Always have a backup plan if your or the candidate’s internet connection becomes an issue. Prepare the slide presentation, or video resume if required. Make sure the documents and other necessary information are available on your laptop. If you’re going to conduct video interviews throughout the recruitment process, communicate the same to the candidates so that they can keep their equipment ready as and when required.

Watch this video for a few more tips:

Choose an Appealing Background

What if we tell you that your background matters for the video interview more than you think?

Confused, right? Hear us out!


What appears in the camera frame plays a crucial role in setting the tone of your video. When you conduct interviews in the office, the company is in charge of the physical setup.

But, in the case of video interviews, you are in charge. Make sure your background is clean, quiet, and well-lit.

Check what’s directly behind you. A pile of clutter or a busy hallway can be distracting.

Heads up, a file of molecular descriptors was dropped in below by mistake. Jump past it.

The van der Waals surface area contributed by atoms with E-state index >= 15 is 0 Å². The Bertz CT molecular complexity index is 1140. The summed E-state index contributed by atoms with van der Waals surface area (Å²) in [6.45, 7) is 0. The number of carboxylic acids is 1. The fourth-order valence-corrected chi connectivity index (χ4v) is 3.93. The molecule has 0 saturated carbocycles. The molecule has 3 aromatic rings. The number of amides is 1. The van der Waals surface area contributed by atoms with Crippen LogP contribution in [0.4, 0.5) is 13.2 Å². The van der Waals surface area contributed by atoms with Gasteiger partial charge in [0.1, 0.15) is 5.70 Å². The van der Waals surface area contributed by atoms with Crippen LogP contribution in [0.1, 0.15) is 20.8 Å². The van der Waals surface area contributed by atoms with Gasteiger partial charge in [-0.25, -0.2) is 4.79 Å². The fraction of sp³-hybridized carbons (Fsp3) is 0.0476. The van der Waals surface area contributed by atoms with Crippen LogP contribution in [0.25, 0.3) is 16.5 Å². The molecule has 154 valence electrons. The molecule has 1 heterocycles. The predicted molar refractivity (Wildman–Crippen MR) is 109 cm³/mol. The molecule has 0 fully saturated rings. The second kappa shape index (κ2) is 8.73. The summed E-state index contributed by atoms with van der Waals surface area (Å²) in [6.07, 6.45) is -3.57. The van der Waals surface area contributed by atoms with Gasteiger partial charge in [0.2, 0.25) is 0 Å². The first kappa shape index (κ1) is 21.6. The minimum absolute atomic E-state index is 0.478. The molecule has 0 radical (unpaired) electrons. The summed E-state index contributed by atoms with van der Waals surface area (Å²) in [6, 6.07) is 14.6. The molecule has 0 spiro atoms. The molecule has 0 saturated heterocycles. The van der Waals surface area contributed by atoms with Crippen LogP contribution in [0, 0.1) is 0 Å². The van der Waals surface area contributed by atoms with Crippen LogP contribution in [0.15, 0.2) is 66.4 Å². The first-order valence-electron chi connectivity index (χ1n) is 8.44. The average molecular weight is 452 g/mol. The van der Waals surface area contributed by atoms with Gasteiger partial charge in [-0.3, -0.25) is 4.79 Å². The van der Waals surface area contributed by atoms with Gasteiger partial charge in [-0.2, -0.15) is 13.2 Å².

When it comes to lighting, we cannot stress much about good and natural lighting. Too much or too little light can make it challenging for the interviewee to see you.

Finally, while choosing the background color, avoid light or beige colors unless you want to bore your interviewees to tears.

Dress to Impress

Now that your background is ready, it's time to choose a nice, formal attire.

Just because your interview is happening over Zoom, Skype, or any other platform in the comfort of your home, doesn’t mean you should dress casually.

Dress exactly like you would for an in-person office interview. Showing up in sweats and a T-shirt will signal the candidate that you’re not taking the interview seriously.

Dressing professionally gives the candidate an idea of your company culture and makes the video interview look more like an on-site interview.


Here are a few things you need to be aware of:

  • Not all colors are camera-friendly. For example, your pure-white shirt may look great in person, but it can end up washing you out in front of the camera. Instead, go for colors like teal, navy, dark red, emerald green, coral, etc. And, avoid red, hot pink, orange, and pastels, as much as possible.
  • Patterns like small prints, checked patterns, zig-zags, plaids, stripes, etc., are a big NO as these can ruin the video quality and make your candidates dizzy.
  • When it comes to makeup, make sure to keep it natural, light, and undetectable to the interviewee.